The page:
Today’s skirmish in the war on the nascent Trump administration is the Washington Post’s “Sessions met with Russian envoy twice last year, encounters he later did not disclose.” The Post reports that Attorney General Sessions met with the Russian ambassador twice last year while the presidential campaign was in progress, once in July and once in September. The second such meeting took place in Senator Sessions’s Senate office. Senator Sessions was a member of the Senate Armed Services Committee at the time.
As always in stories based on anonymous intelligence or law enforcement leas, there is a story behind the story. This one is likely related to the efforts undertaken by Obama aides as they left office to undermine the Trump administration, discussed by Paul Mirengoff here.
The Post reports nothing regarding the first such meeting and nothing regarding the substance of the meetings. Through a spokesman Attorney General Sessions denied that the substance had anything to do with the campaign, saying he “never met with any Russian officials to discuss issues of the campaign. I have no idea what this allegation is about. It is false.”
The story quotes then Senator Sessions’s testimony at his confirmation hearing last month. Sessions was asked by Senator Al Franken what he would do if he learned of any evidence that anyone affiliated with the Trump campaign communicated with the Russian government in the course of the 2016 campaign. “I’m not aware of any of those activities,” he responded. He added: “I have been called a surrogate at a time or two in that campaign and I did not have communications with the Russians.”
The spokesman’s statement to BuzzFeed is slightly fuller: “Last year, the senator had over 25 conversations with foreign ambassadors as a senior member of the Armed Services Committee, including the British, Korean, Japanese, Polish, Indian, Chinese, Canadian, Australian, German and Russian ambassadors. He was asked during the hearing about communications between Russia and the Trump campaign — not about meetings he took as a senator and a member of the Armed Services Committee.” Sessions himself professes not to recall the substance of the discussions. In a separate column at the Post, Aaron Blake parses the denials.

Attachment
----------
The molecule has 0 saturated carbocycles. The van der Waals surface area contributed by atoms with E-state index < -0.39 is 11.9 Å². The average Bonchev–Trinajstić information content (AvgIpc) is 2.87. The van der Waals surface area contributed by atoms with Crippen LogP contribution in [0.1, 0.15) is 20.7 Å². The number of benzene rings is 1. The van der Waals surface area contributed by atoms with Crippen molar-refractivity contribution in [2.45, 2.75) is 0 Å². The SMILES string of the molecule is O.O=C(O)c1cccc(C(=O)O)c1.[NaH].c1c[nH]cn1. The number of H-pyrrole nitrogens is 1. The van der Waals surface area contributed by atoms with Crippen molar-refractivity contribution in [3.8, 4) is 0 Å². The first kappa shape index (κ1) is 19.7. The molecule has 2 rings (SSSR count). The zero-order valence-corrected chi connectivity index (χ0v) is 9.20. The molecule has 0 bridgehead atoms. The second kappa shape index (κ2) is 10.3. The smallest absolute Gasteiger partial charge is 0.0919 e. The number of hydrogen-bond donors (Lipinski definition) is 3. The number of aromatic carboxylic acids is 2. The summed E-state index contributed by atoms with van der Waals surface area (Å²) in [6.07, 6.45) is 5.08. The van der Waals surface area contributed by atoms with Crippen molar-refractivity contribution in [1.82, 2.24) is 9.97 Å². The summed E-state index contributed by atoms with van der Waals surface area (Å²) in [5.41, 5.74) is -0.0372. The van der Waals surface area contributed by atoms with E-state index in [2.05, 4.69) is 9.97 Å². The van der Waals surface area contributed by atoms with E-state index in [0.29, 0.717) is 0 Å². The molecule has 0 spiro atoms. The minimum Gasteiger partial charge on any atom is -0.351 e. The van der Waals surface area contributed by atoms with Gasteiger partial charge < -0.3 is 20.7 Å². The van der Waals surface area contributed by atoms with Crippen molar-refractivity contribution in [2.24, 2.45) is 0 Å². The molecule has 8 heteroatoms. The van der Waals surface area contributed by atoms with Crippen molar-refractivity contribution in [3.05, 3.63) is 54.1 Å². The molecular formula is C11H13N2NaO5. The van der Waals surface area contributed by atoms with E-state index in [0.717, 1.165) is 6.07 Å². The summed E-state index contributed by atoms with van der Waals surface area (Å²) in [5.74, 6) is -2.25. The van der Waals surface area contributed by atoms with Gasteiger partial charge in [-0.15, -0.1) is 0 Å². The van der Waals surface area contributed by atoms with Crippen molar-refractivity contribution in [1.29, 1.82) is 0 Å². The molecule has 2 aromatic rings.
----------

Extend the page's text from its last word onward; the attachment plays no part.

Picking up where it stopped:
The story is full of portentous implications. This is what it’s all about: “The previously undisclosed discussions could fuel new congressional calls for the appointment of a special counsel to investigate Russia’s alleged role in the 2016 presidential election. As attorney general, Sessions oversees the Justice Department and the FBI, which have been leading investigations into Russian meddling and any links to Trump’s associates. He has so far resisted calls to recuse himself.”
The Post’s story has triggered a Pavlovian response from Nancy Pelosi. Pelosi has called on Sessions to resign.
The Post devotes six reporters to the story. Despite the manpower devoted to the story, the text reports nothing on the substance of the conversations and lacks any significant detail on the alleged July meeting. In one of several videos connected to the story, lead reporter Adam Entous states: “What we learned is that there was an informal discussion that basically Sessions had in July with the Russian ambassador to the United States on the sidelines of the Republican National Convention and that there was a second encounter, that one a much more formal one, that took place in Sessions’s Senate office that took place in September…”
Quotable quote: “The Russian ambassador did not respond to requests for comment about his contacts with Sessions.”